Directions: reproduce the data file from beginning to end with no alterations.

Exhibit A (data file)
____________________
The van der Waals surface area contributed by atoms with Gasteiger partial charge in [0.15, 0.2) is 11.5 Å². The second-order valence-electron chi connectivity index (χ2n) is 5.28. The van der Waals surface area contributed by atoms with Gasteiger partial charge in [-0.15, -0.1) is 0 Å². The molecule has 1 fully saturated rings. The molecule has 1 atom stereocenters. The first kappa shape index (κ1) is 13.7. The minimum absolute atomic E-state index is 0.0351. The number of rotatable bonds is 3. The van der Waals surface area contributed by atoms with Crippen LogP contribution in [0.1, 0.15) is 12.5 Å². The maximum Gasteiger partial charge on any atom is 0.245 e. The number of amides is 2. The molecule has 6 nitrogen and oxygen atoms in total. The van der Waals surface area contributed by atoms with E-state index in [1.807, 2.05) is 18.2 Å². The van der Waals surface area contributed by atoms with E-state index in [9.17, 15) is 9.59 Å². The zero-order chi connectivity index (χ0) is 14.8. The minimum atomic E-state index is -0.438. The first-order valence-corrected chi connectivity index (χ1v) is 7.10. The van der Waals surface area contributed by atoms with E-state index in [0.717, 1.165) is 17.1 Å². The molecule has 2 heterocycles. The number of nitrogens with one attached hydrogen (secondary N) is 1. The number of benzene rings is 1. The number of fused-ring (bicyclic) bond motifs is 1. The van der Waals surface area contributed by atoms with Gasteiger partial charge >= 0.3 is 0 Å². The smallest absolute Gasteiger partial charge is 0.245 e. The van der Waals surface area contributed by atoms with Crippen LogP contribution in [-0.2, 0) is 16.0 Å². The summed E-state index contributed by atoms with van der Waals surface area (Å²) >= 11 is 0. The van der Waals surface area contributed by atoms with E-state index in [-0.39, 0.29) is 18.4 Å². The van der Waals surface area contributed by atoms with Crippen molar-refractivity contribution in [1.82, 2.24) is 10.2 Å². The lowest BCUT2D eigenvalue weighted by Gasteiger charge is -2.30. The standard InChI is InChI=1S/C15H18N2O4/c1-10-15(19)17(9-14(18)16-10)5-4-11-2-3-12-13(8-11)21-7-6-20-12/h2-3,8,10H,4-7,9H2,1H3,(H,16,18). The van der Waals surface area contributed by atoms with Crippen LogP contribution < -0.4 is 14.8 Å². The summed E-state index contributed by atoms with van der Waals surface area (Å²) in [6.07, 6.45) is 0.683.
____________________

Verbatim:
The van der Waals surface area contributed by atoms with Gasteiger partial charge in [0.15, 0.2) is 11.5 Å². The second-order valence-electron chi connectivity index (χ2n) is 5.28. The van der Waals surface area contributed by atoms with Gasteiger partial charge in [-0.15, -0.1) is 0 Å². The molecule has 1 fully saturated rings. The molecule has 1 atom stereocenters. The first kappa shape index (κ1) is 13.7. The minimum absolute atomic E-state index is 0.0351. The number of rotatable bonds is 3. The van der Waals surface area contributed by atoms with Crippen LogP contribution in [0.1, 0.15) is 12.5 Å². The maximum Gasteiger partial charge on any atom is 0.245 e. The number of amides is 2. The molecule has 6 nitrogen and oxygen atoms in total. The van der Waals surface area contributed by atoms with E-state index in [1.807, 2.05) is 18.2 Å². The van der Waals surface area contributed by atoms with E-state index in [9.17, 15) is 9.59 Å². The zero-order chi connectivity index (χ0) is 14.8. The minimum atomic E-state index is -0.438. The first-order valence-corrected chi connectivity index (χ1v) is 7.10. The van der Waals surface area contributed by atoms with E-state index in [0.717, 1.165) is 17.1 Å². The molecule has 2 heterocycles. The number of nitrogens with one attached hydrogen (secondary N) is 1. The number of benzene rings is 1. The number of fused-ring (bicyclic) bond motifs is 1. The van der Waals surface area contributed by atoms with Gasteiger partial charge >= 0.3 is 0 Å². The smallest absolute Gasteiger partial charge is 0.245 e. The van der Waals surface area contributed by atoms with Crippen LogP contribution in [-0.2, 0) is 16.0 Å². The summed E-state index contributed by atoms with van der Waals surface area (Å²) >= 11 is 0. The van der Waals surface area contributed by atoms with E-state index in [-0.39, 0.29) is 18.4 Å². The van der Waals surface area contributed by atoms with Crippen molar-refractivity contribution in [1.82, 2.24) is 10.2 Å². The lowest BCUT2D eigenvalue weighted by Gasteiger charge is -2.30. The standard InChI is InChI=1S/C15H18N2O4/c1-10-15(19)17(9-14(18)16-10)5-4-11-2-3-12-13(8-11)21-7-6-20-12/h2-3,8,10H,4-7,9H2,1H3,(H,16,18). The van der Waals surface area contributed by atoms with Crippen LogP contribution < -0.4 is 14.8 Å². The summed E-state index contributed by atoms with van der Waals surface area (Å²) in [6.07, 6.45) is 0.683.